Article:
...in 1996, the UMass Minutemen ended the winningest season in UMass basketball history. Coached by John Calipari and led by future NBA star Marcus Camby, the Minutemen racked up a 26 game winning streak. Their ability to press opponents with a superior defense helped earn them only their second appearance in the NCAA tournament in 81 years. Ranked No. 1 in the nation, UMass beat Georgetown to reach the Final Four. The largest television audience ever for a college basketball game watched the Minutemen lose to the Kentucky Wildcats in the semi-finals. Although fans were disappointed, the team had brought unprecedented attention to the University of Massachusetts.
The University of Massachusetts fielded its first basketball team in 1899. Almost a century later, in 1995-1996, the team had the greatest season in modern UMass sports history. With a 35-2 record, the Minutemen made their first appearance ever in the NCAA Final Four.
Led by the National Player of the Year, Marcus Camby, a 6'11' center, and under the guidance of the Coach of the Year, John Calipari, the Minutemen boasted the best half-court defense in the country. Offensively, there was no more cohesive unit than the 1995-96 Minutemen. Double-teamed by defenders, Camby could still find open teammates. Even without scoring, Marcus Camby was such a key player that he soon became the most influential college player in the country.
The Calipari era at UMass was marked by an ability to beat teams on their home courts. On the road, in the single month of December 1995, the Minutemen defeated Maryland, Georgia Tech, Syracuse, North Carolina State, Wake Forest, and Memphis; their 11 non-conference victories brought them the number one ranking in the nation.
The squad experimented by trying new plays in practice and steadily improved its play in games. Camby anchored the UMass Five, but he had a talented group of teammates: point guards Edgar Padilla and Donta Bright, forwards Dana Dingle and Tyrone Weeks, and Carmelo Travieso, one of the better three-point shooters in the East. The Minutemen won by playing under control, going to the right spots to receive passes from Camby and Padilla, taking high-percentage shots and racking up the rebounds.
The Minutemen had gone to the NCAA Tournament only once before John Calipari came to Amherst. UMass hired Calipari -- a motivational writer and speaker who had served six seasons as an assistant at Kansas and Pittsburgh -- in in 1988. He transformed a school that had suffered 10 consecutive losing seasons into a basketball powerhouse. In his eight seasons as head coach, Calipari led the UMass men's basketball team to an overall record of 193-71, still the best winning percentage in school history. UMass won five straight Atlantic 10 Conference regular season and tournament titles.
At the beginning of the 1995-1996 season, Calipari promised that his team would be a force to be reckoned with. During the season, the Minutemen beat much-hyped Kentucky. Boston television stations, which rarely ventured west of Route 495, were suddenly making weekly pilgrimages to the Mullins Center, the Minutemen's home court.
They were not disappointed. The Minutemen compiled a 26-0 record in the regular season before being upset at home by George Washington in February, a mere bump in the road to the Final Four. When the NCAA tournament began, the Minutemen cruised through the first two rounds, including an impressive 86-62 thumping of Georgetown in the East Regional Final in Atlanta. UMass became only the third New England school to participate in the Final Four, the first since Providence College in 1987.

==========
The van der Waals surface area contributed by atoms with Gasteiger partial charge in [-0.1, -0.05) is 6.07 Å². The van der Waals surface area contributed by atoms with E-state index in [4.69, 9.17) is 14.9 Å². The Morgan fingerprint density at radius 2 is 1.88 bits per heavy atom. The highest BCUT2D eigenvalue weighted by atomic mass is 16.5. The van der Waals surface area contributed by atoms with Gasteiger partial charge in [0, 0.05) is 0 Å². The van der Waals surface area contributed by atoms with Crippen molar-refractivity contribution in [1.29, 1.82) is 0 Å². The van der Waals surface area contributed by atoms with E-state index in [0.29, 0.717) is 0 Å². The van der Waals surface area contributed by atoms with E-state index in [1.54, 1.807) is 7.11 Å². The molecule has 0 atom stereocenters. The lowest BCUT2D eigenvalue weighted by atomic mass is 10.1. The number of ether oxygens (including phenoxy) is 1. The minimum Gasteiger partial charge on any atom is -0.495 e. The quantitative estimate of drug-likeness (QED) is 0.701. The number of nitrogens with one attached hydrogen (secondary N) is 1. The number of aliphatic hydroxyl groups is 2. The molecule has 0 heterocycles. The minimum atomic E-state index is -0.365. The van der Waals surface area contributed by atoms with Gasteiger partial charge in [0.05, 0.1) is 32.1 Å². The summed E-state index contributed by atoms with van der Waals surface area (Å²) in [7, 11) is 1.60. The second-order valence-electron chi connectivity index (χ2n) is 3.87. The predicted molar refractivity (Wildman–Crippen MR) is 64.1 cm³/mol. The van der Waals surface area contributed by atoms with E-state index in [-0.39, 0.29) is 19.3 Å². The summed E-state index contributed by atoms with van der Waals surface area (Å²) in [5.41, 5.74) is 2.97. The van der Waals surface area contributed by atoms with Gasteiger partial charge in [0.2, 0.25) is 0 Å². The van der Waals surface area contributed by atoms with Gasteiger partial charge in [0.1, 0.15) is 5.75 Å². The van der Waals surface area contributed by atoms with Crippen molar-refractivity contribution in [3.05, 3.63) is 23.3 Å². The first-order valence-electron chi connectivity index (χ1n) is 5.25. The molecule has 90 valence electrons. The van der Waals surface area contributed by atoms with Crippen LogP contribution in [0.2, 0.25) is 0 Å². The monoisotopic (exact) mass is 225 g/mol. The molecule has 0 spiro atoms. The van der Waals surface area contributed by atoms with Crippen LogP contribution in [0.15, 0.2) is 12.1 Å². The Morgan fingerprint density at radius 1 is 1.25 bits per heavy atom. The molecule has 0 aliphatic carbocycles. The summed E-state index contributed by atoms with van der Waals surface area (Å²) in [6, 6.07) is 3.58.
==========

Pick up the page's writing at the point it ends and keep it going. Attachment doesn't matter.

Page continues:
Matched against star-studded Kentucky in the semi-finals, the Minutemen were clearly the underdogs. However, fans' enthusiasm was at an all-time high. Tickets to the game sold for as much as $2500. The stage was set for a dramatic rematch: two exceptional teams, each with something to prove. UMass went into the game feeling under-respected, while Kentucky suited up with all the emotion of a highly-touted team that had been embarrassed by a less-talented foe.
Kentucky came out strong, building a 15-point lead early in the second half, and it looked as if the Wildcats were going to win easily. But this was UMass. Trailing 54-41 with 10 minutes to play, the Minutemen fought back. With four minutes to go, the Minutemen were down by three, 63-60. Camby scored from inside. Padilla stole the ball and fed Travieso for a score. Suddenly Kentucky was feeling pressure from the UMass defense.
With just under a minute and a half to play, Kentucky's lead was down to four points, and UMass had possession the ball. When the Minutemen missed two shots and had to foul, the Wildcats went to the line. Kentucky pulled away in the final minute, winning 81-74.
During the 1995-1996 season, the UMass basketball team captured the heart of Massachusetts and rekindled alumni affection for their alma mater. Many who had long ago put away their class rings had them re-sized and wore them proudly.
Unfortunately, the memorable 1995 season was stripped from the record books because of NCAA rules violations.
At the end of the 1995 season, John Calipari left UMass for a job as head coach of the New Jersey Nets in the NBA. After three years with the Nets and a season with the Philadelphia 76ers, Calipari returned to college ball as head coach at the University of Memphis.
Marcus Camby was the second pick in the first round of the 1996 draft. He began his professional career with the Toronto Raptors and was named to the NBA All-Rookie First Team. He has played for the New York Knicks,Denver Nuggets, Los Angeles Clippers, and currently plays for the Portland Trail Blazers.
Boston Globe, January 5, March 30 and March 31, 1996.
Worcester Telegram & Gazette, April 30, 1996.